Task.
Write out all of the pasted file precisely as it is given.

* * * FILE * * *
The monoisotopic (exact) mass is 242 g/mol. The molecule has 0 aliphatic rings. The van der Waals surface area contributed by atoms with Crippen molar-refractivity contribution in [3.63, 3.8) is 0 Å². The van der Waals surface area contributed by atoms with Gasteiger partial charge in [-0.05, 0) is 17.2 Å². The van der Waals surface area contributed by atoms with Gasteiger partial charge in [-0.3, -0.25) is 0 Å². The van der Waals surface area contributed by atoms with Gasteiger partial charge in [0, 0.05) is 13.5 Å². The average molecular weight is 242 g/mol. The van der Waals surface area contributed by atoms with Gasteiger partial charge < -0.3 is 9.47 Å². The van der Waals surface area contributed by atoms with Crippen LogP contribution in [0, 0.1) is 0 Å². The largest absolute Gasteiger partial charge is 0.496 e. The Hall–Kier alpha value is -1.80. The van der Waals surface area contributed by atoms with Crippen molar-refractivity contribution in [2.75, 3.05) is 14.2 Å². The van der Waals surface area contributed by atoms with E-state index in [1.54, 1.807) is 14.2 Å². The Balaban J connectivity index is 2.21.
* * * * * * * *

The monoisotopic (exact) mass is 242 g/mol. The molecule has 0 aliphatic rings. The van der Waals surface area contributed by atoms with Crippen molar-refractivity contribution in [3.63, 3.8) is 0 Å². The van der Waals surface area contributed by atoms with Gasteiger partial charge in [-0.05, 0) is 17.2 Å². The van der Waals surface area contributed by atoms with Gasteiger partial charge in [-0.3, -0.25) is 0 Å². The van der Waals surface area contributed by atoms with Gasteiger partial charge in [0, 0.05) is 13.5 Å². The average molecular weight is 242 g/mol. The van der Waals surface area contributed by atoms with Gasteiger partial charge < -0.3 is 9.47 Å². The van der Waals surface area contributed by atoms with Crippen LogP contribution in [0, 0.1) is 0 Å². The largest absolute Gasteiger partial charge is 0.496 e. The Hall–Kier alpha value is -1.80. The van der Waals surface area contributed by atoms with Crippen molar-refractivity contribution in [2.75, 3.05) is 14.2 Å². The van der Waals surface area contributed by atoms with E-state index in [1.54, 1.807) is 14.2 Å². The Balaban J connectivity index is 2.21.